For parents of quake victims, grief turns to anger

WUFU, China Fri May 16, 2008 9:07am EDT

The hand of a dead student is buried among the ruins of a destroyed primary school in the old city district, near a mountain at the earthquake-hit Beichuan county, Sichuan province, May 15, 2008. REUTERS/Jason Lee

The hand of a dead student is buried among the ruins of a destroyed primary school in the old city district, near a mountain at the earthquake-hit Beichuan county, Sichuan province, May 15, 2008.

Credit: Reuters/Jason Lee

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WUFU, China (Reuters) - Nearly every building in the tiny rural town of Wufu withstood the earthquake that shook China on Monday -- except the New Number Two Primary School which collapsed, killing some 300 children.

Now grieving parents, many of whom dug through rubble with their hands in a frantic effort to save their children, are venting their anger at local officials who they claim knew the building was substandard.

Jumbled mounds of concrete and brick are all that remain of the three-storey schoolhouse that caved in just moments before afternoon classes were to begin. Notebooks, backpacks, clothes and a tin lunch box litter the picked-over rubble.

The scene is repeated in towns and cities across the quake-damaged section of Sichuan, where more than 50,000 people may have died, including hundreds of students crushed when their schools collapsed.

The Ministry of Housing and Urban-Rural Development has ordered local authorities to investigate.

Bi Kaiwei's 13-year-old daughter, Yuexing, was in her second-storey sixth-grade classroom when the walls and ceiling crashed down in the quake.

"Our child wasn't killed by the earthquake. She and the others were killed by a derelict building," he said. "The officials knew it was unsafe.

"Look at that one there," Bi said, pointing diagonally across from where the school used to stand to a yellowish corner building spared of damaged. "We live there. It was built in 1982. It's still standing."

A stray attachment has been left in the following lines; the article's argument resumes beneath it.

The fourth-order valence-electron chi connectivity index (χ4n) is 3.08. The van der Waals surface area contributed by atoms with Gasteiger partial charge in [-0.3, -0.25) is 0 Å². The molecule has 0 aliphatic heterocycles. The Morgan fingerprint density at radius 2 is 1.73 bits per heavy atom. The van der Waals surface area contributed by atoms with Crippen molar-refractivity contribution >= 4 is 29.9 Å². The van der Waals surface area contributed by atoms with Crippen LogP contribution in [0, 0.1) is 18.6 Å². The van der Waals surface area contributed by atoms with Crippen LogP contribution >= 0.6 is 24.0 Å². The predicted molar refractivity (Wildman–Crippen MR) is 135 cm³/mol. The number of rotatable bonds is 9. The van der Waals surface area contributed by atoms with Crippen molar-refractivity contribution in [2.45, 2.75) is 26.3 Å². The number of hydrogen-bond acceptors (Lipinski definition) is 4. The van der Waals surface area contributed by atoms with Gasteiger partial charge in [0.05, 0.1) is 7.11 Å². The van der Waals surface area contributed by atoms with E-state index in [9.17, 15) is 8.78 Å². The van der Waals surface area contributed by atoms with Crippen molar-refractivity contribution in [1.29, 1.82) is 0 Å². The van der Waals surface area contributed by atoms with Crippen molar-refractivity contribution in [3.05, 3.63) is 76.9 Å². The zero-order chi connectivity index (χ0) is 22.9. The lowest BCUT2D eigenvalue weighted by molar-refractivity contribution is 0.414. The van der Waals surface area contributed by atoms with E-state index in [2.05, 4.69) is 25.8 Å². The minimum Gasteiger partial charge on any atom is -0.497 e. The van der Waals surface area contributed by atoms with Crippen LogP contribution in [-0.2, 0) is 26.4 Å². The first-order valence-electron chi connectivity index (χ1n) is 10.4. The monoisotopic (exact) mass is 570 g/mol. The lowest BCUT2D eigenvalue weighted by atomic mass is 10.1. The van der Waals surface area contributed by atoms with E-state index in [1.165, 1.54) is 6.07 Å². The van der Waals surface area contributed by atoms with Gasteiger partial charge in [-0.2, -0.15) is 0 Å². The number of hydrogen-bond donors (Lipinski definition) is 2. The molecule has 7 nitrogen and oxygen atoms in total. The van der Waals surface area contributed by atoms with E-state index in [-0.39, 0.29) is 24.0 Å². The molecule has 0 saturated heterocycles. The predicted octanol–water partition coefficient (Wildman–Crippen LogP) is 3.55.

Premier Wen Jiabao earlier this week stood symbolically on the rubble of another collapsed school in Sichuan and told students trapped below that they would be saved.

But that was little consolation in Wufu, where residents say the local government hasn't even announced the number of children killed in the school.

The loss of so many children is particularly poignant in China, where the government's family planning policies, aimed at curbing population growth, mean that most have only one child.

FRANTIC EFFORTS

When the New Number Two Primary School fell, parents, relatives and friends of pupils rushed to the site.

Sang Jun arrived about 20 minutes after the earthquake to look for his son. "There were already five people digging," said Sang. He jumped in to help.

His arms and legs, like Bi's and other parents here, are now scarred with scrapes and bruises from the frantic efforts to pull apart the rubble and get to their kids below.

Holding a pair of dirty blue jeans and a blue work shirt stained with blood, Sang said: "I was wearing these. I pulled out more than 20 children ... Only five were alive."

Zhang Chao was recovering from surgery in a hospital nearby. When he heard the school was demolished, he got up and went to help, pulling several bodies from the wreckage.

Down the road, a hefty farmer with a buzz cut named Zuo Jun hobbles with a crutch along a dirt path beside a golden field of wheat. Zuo injured his left foot prying through the rubble in search of his 11-year-old son, Zuo Hao, who appears pudgy with a crew cut and a jovial smile in family photos.

At the end of the raised path in the corner of the field is a mound of fresh dirt where Hao is buried.

"If the teachers had been there, he would be alive," said Zuo with a pained look. "During the lunch break, the teachers put two classes together, locked them in and then went to play mahjong. This is what students said."

SMALL GRAVES

Nearby fields are dotted with similar small graves. At one site, where three pupils were buried, relatives burn a pile of their child's clothes along with incense, hay and fake money.

Further along another farm path is the home of Yan Qiuyi, a classmate and close friend of Bi Yuexing's who survived. Her arm is in a sling because her shoulder was broken, her face is puffy and scarred, and she walks with a limp.

When her friend's parents approach, carrying a photo of their daughter striking a playful pose, tears flow from Yan's red, tired eyes. Speechless, Yan holds the picture to her face and cries.

Bi Yuexing's new grave is a mound of dirt ringed with small rocks in the shade of a bamboo stand and next to her great grandparents' remains. "The government told us to bury our children. There were too many to cremate," Bi said.

The parents of the victims are planning to meet on Monday morning at the school site to work out a plan to seek retribution, perhaps by suing the local education department.

"At night there is no rest," said Bi. "They must have been so scared. In bed I keep having the image of those children in my head, not knowing what was happening. If there were a teacher there to guide them out, or if they had their parents there, they might not have been so scared."

(Editing by Ken Wills, Nick Macfie and Alex Richardson)

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